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ExxonMobil Oil Corporation - Ruling, September 13, 2002

Ruling, September 13, 2002


In the Matter of

Alleged Violations of Articles 3, 17, and 71 of the Environmental Conservation Law,
Article 12 of the Navigation Law of the State of New York and Title 6 of
the New York Compilation of Codes, Rules, and Regulations,

- by -




Case No. D1-0001-02-06


Department of Environmental Conservation (DEC or Department) staff issued a notice of hearing and complaint to the respondent, ExxonMobil Oil Corporation (ExxonMobil) dated June 14, 2002. In these pleadings, staff alleges that the respondent violated the Environmental Conservation Law (ECL), the Navigation Law, and Title 6 of the New York Compilation of Codes, Rules, and Regulations (6 NYCRR) by failing to contain a discharge of petroleum from its site located at 705 Route 347, Smithtown, New York (Exxon Station). The spill was reported to the Department on or about September 29, 1998. On February 9, 1999, the Department and Exxon (a predecessor of ExxonMobil) entered into a stipulation to remediate this spill. Based upon staff's assessment that the respondent has not carried out the terms of this stipulation, staff commenced this proceeding with the service of the complaint. Subsequent to the service of the complaint, the parties engaged in settlement discussions and temporarily agreed to a stay of this case and others pending those negotiations.(1) However, staff has now decided to move forward with these matters.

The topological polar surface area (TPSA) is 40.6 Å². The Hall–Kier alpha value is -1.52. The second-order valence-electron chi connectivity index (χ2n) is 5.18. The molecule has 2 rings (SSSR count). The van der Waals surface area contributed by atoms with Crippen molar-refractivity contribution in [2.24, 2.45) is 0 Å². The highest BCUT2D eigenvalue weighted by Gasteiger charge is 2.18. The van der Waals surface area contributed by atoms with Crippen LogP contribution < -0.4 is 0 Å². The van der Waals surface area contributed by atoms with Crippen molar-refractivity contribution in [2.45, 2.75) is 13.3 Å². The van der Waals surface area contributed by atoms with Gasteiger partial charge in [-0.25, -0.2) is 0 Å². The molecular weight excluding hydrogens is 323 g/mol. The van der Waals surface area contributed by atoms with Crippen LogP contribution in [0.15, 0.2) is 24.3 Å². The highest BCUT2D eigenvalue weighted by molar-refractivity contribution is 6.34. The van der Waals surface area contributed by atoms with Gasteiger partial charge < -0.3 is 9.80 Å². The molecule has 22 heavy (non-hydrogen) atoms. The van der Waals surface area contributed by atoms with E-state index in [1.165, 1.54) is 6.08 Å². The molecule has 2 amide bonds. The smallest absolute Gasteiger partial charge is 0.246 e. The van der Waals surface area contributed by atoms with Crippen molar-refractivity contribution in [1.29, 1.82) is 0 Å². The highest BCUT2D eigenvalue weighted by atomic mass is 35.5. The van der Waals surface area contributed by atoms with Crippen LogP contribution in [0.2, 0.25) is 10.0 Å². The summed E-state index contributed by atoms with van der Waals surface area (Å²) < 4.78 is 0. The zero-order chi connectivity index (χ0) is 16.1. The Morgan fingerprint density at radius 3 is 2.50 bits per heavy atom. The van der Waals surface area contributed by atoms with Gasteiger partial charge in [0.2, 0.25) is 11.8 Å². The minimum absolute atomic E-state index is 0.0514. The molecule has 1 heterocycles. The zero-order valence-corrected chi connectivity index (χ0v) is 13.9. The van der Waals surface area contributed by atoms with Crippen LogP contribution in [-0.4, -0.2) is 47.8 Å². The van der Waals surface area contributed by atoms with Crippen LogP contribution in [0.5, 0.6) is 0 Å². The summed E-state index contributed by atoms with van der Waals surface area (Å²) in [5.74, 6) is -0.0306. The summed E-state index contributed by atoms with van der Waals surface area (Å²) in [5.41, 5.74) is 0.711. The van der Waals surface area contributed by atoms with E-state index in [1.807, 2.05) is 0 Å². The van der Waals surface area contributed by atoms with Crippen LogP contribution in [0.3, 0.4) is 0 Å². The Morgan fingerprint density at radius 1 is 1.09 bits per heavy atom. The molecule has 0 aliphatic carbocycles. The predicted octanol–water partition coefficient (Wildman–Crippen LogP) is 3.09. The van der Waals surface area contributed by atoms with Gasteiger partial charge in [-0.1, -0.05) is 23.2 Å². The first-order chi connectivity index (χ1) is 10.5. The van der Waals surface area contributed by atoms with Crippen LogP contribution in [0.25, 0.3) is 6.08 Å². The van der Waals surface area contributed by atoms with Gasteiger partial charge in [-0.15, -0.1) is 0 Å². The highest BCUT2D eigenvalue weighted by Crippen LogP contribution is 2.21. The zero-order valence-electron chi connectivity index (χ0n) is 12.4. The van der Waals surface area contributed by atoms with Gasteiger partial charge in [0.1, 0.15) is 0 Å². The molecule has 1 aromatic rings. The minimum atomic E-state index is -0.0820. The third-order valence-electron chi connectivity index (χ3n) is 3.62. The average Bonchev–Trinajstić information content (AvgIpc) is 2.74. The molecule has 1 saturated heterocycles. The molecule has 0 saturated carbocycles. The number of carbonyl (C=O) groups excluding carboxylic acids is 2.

Benjamin A. Conlon, Esq. represents the Department staff in this matter. Joseph T. Walsh, III, Esq. of McCusker, Anselmi, Rosen, Carvelli & Walsh represents ExxonMobil.

Pending before me on this matter are staff's undated motion for dismissal or clarification of affirmative defenses and its petition to amend its complaint and respondent's motions to compel mediation and for a protective order dated August 19, 2002. I have reviewed the following submissions to make these rulings: